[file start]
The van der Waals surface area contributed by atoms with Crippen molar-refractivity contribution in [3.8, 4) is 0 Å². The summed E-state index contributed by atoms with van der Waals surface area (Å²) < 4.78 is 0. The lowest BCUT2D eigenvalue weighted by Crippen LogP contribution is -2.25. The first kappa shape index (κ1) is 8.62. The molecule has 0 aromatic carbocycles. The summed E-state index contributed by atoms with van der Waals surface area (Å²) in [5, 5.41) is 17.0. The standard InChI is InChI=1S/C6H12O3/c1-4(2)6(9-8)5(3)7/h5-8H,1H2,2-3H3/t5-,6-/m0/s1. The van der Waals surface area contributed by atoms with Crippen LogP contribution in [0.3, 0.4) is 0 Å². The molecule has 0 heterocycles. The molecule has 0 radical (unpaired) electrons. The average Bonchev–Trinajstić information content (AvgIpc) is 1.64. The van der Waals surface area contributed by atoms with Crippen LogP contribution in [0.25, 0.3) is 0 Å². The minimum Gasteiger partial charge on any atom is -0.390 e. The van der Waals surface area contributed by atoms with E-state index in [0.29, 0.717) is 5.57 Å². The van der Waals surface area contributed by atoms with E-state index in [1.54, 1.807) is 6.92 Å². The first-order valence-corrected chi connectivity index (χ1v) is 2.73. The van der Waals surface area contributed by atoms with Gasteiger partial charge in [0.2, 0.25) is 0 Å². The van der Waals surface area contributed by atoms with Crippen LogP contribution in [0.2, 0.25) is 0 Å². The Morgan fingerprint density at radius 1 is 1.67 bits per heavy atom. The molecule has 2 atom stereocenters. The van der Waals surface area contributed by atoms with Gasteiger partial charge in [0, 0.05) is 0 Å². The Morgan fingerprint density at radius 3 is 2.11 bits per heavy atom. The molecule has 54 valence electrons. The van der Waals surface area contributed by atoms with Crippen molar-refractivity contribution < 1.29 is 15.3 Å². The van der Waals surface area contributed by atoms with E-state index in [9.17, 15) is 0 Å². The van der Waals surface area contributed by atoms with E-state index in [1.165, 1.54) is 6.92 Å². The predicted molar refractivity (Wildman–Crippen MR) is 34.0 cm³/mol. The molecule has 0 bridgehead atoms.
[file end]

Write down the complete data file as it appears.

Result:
The van der Waals surface area contributed by atoms with Crippen molar-refractivity contribution in [3.8, 4) is 0 Å². The summed E-state index contributed by atoms with van der Waals surface area (Å²) < 4.78 is 0. The lowest BCUT2D eigenvalue weighted by Crippen LogP contribution is -2.25. The first kappa shape index (κ1) is 8.62. The molecule has 0 aromatic carbocycles. The summed E-state index contributed by atoms with van der Waals surface area (Å²) in [5, 5.41) is 17.0. The standard InChI is InChI=1S/C6H12O3/c1-4(2)6(9-8)5(3)7/h5-8H,1H2,2-3H3/t5-,6-/m0/s1. The van der Waals surface area contributed by atoms with Crippen LogP contribution in [0.3, 0.4) is 0 Å². The molecule has 0 heterocycles. The molecule has 0 radical (unpaired) electrons. The average Bonchev–Trinajstić information content (AvgIpc) is 1.64. The van der Waals surface area contributed by atoms with Crippen LogP contribution in [0.25, 0.3) is 0 Å². The minimum Gasteiger partial charge on any atom is -0.390 e. The van der Waals surface area contributed by atoms with E-state index in [0.29, 0.717) is 5.57 Å². The van der Waals surface area contributed by atoms with E-state index in [1.54, 1.807) is 6.92 Å². The first-order valence-corrected chi connectivity index (χ1v) is 2.73. The van der Waals surface area contributed by atoms with Gasteiger partial charge in [0.2, 0.25) is 0 Å². The van der Waals surface area contributed by atoms with Crippen LogP contribution in [0.2, 0.25) is 0 Å². The Morgan fingerprint density at radius 1 is 1.67 bits per heavy atom. The molecule has 2 atom stereocenters. The van der Waals surface area contributed by atoms with Gasteiger partial charge in [0, 0.05) is 0 Å². The Morgan fingerprint density at radius 3 is 2.11 bits per heavy atom. The molecule has 54 valence electrons. The van der Waals surface area contributed by atoms with Crippen molar-refractivity contribution < 1.29 is 15.3 Å². The van der Waals surface area contributed by atoms with E-state index in [9.17, 15) is 0 Å². The van der Waals surface area contributed by atoms with E-state index in [1.165, 1.54) is 6.92 Å². The predicted molar refractivity (Wildman–Crippen MR) is 34.0 cm³/mol. The molecule has 0 bridgehead atoms.